A little history about Mountain Running
Kilian Jornet Burgada, a man who has mastered this sport (witness the videos), speaks to the living mountain running legend, Bruno Gozzelino. Mountain running began many centuries ago and exist in the mists of myth and legend… one such legend being substantiated with historical records of mountain running events going back to 1068 when a Scottish king is recorded as choosing his messenger from many applicants by having them race to the top of the nearest mountain and back!
Mountain running is not climbing – it is, first and foremost, running. It comes within the field of athletics, but it is, obviously, not run in a stadium! In fact, in 2003 and with the help of the IAAF (International Association of Athletics Federation) Athletics was redefined as follows: “Athletics is: track and field, road running, race walking, cross country running and mountain running.”
The minutes of the IAAF Congress clarify the situation: “Mountain Running is a constantly developing and growing discipline, both by the number of athletes and the quality of performances. In many regions of the world where there is no track in the neighbourhood, the practice of mountain running represents the first approach to athletics, therefore the definition of athletics would be more complete if this term was mentioned. Since last year (2002) there has been an official European Championship in mountain running.”
Back to the videos and the extraordinary cloven-hoofed Kílian Jornet Burgada. Born in 1987, Kílian is a Catalan ski mountaineer, a long-distance runner, mountain biker and duathlete – a combination of mountain running and mountain biking. He is a three time champion of the Skyrunner World Series from 2007–09, becoming the youngest athlete to win this honour. He has been recognised as an ‘elite athlete’ since 2004 and in 2005 he set a new course record of 2:30:57 for the race to the 4,015 metre summit of the Dôme de Neige des Écrins. One of his many achievements in his short career was in 2010 when he set a world record on Mount Kilimanjaro for an ascent – 5:23:50 and a combined ascent/ descent in a time of 7:14:00. In 2011 he has already set a course record on The North Face 100, Blue Mountains, Australia.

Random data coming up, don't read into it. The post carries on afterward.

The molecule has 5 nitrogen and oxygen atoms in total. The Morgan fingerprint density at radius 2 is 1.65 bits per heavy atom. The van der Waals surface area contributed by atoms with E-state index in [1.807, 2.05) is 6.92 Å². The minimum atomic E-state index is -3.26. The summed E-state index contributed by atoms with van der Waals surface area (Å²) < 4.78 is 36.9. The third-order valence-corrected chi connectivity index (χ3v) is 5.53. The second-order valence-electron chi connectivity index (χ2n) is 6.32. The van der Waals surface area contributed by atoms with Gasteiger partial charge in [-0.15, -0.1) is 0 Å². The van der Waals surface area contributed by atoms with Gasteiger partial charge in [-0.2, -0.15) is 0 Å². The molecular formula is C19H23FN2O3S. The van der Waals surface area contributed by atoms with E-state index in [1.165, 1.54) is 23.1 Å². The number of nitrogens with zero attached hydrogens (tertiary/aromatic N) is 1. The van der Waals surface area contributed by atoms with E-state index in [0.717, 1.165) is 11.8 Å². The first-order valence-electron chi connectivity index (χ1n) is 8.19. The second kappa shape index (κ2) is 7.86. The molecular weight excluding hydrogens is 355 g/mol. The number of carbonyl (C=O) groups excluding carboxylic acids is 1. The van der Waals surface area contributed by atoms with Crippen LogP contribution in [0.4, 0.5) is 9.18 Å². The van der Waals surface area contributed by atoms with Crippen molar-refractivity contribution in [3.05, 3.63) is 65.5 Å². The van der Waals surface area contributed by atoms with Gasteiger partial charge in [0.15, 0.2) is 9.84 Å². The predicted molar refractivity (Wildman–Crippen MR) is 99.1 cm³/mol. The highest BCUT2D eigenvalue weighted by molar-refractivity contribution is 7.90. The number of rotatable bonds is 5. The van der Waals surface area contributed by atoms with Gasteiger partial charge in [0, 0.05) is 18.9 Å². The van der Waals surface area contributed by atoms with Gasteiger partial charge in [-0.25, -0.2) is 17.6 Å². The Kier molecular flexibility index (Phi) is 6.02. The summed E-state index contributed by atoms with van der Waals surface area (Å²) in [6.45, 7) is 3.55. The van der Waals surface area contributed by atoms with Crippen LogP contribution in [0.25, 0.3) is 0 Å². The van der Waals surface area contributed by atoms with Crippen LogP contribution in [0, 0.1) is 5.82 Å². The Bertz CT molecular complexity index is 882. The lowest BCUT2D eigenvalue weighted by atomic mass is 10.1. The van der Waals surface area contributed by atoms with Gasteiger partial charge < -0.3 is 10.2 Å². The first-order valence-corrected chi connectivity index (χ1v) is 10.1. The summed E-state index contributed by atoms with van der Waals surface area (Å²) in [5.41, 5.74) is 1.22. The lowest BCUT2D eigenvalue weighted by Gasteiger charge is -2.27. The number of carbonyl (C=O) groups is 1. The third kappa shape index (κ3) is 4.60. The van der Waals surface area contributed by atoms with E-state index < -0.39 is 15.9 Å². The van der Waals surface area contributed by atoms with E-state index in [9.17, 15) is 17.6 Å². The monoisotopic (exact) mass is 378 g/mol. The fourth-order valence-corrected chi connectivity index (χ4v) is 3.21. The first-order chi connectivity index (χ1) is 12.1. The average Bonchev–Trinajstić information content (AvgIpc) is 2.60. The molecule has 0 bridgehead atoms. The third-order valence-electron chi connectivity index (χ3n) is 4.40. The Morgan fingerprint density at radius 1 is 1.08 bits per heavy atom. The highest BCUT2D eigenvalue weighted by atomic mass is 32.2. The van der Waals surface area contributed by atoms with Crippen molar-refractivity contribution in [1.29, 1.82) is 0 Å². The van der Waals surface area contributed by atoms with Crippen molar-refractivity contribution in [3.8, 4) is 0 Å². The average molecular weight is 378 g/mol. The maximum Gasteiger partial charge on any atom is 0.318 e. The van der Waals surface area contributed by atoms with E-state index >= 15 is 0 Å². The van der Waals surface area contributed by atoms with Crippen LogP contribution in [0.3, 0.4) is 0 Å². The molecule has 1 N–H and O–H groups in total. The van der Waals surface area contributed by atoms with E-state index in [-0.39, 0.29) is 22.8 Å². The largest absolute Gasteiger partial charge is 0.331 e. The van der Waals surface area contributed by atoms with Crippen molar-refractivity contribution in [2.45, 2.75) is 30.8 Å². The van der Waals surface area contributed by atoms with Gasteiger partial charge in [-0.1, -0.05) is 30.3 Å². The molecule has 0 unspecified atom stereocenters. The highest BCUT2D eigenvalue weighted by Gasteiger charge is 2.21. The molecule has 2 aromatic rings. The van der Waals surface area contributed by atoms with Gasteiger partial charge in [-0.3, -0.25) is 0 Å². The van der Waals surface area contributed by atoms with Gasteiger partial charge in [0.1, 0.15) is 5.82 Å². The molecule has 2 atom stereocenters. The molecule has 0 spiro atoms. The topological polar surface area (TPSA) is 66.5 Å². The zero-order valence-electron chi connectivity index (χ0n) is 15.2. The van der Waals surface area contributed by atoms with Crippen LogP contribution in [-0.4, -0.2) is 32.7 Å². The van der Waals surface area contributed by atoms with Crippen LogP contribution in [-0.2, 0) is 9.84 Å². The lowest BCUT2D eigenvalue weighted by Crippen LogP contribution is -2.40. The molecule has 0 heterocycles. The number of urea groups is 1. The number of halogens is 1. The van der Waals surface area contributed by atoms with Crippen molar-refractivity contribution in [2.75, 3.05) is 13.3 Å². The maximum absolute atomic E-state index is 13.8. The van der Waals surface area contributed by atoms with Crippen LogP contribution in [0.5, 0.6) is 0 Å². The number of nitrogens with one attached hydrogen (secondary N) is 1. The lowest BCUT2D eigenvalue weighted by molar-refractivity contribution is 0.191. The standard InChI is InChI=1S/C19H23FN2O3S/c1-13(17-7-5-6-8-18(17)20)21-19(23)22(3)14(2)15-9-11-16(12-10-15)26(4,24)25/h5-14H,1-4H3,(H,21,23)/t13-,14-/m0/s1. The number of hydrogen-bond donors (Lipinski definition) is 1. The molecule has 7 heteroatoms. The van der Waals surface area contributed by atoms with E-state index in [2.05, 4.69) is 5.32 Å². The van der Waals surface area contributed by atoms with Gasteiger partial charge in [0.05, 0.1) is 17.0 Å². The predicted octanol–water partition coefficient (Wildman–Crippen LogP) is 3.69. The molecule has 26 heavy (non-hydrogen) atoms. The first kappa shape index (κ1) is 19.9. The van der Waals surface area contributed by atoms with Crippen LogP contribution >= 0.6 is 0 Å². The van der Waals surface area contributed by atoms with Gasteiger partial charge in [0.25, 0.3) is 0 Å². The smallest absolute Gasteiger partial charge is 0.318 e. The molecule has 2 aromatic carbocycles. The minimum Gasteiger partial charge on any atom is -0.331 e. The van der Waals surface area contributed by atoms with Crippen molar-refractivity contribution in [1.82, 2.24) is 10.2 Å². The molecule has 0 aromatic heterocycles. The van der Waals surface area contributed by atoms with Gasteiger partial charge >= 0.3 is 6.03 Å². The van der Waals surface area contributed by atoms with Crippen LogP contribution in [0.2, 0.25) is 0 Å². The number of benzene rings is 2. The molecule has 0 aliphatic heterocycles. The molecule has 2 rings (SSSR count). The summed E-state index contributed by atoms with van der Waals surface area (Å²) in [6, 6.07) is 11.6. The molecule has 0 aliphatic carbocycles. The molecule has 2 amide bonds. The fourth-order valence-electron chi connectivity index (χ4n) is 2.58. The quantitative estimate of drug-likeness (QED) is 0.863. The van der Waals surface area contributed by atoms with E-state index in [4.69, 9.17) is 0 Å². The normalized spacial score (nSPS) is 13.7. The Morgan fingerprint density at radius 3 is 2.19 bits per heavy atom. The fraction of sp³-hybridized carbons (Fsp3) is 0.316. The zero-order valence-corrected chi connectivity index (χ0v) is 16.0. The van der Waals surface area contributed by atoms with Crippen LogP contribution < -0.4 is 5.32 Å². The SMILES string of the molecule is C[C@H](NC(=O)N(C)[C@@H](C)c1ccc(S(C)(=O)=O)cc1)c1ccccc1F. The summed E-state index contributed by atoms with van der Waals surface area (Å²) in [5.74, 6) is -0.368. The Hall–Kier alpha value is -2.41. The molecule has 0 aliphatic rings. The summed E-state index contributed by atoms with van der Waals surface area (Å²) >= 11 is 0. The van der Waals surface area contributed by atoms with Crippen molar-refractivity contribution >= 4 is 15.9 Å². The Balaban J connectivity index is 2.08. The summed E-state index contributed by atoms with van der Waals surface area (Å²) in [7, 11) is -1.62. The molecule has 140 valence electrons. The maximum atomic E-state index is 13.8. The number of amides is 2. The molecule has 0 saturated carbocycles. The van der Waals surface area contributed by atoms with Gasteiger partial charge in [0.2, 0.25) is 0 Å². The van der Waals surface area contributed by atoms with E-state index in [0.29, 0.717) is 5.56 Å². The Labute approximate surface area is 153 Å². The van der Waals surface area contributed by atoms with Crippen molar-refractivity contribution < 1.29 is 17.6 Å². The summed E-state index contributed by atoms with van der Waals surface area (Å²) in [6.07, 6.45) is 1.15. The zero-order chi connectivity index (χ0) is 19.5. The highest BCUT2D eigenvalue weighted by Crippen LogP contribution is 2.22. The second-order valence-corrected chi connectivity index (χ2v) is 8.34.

More on Kílian later… but back to the formation of the mountain running association.
In 1985, the WMRA (World Mountain Running Association) and the ICMR (International Committee for Mountain Running) organised an annual international competition with the first event being held in San Vigilio Marebbe, Italy.
The original format was to have two senior men’s races, one short “up & down” and one longer “uphill only” race. The senior women’s and junior men’s races were also “up & down”, this being the tradition in the two originating countries, Italy and Great Britain. However in 1993 a dispute arose as a result of the Alpine Countries tradition of staging uphill-only races. A famous compromise was reached at the annual Congress meeting in Gap (France) where everyone agreed to a World Trophy format in which the World Trophy race would be uphill-only one year, and up-&-down the following year.
The race gains popularity every year. In 1985, 11 countries were represented; in 2008 that had risen to 38.
In 2010 more then 400 of the world’s best mountain runners converged on Slovenia where the annual Championships were held in the beautiful Kamnik Alps. More then 39 countries took part in the event. The men’s race, a 12km, 1,295m ascent, with 149 contestants, was won by the outstanding Eritrean Samson Gashazgi in a time of 56:25 minutes. Teklay Weldemariam was second and last year’s champion Geoffrey Kusuro, from Uganda, finished third.
There were 69 contestants in the women’s race which was 8.5 km long with a 1,035 ascent. The first three places went to the favourites: Austrian long-distance runner, Andrea Mayr, born 1979, was first with the time 49:30, second was Valentina Belotti from Italy and third – Martina Straehl from Switzerland.
The Italians won the team event with Switzerland and Russia in 2nd and 3rd place.
You can see the route for yourselves here:
Bruno Gozzelino, still very much involved with the sport and as president of the WMRA, was there to see the runners come in. This was the first time Slovenia had hosted the event and they were delighted with its success. “‘Excellent! Everything is as it should be, the results are amazing. The contestants were really satisfied with the course which was clearly marked so that nobody got lost in the fog. I’m really sorry that due to the fog the competitors could not see this beautiful mountain and the Kamnik Alps behind,” said Dušan Papež, president of the Papež mountain runners club and organiser of the event. His family were amongst 400 volunteers that made this day so successful.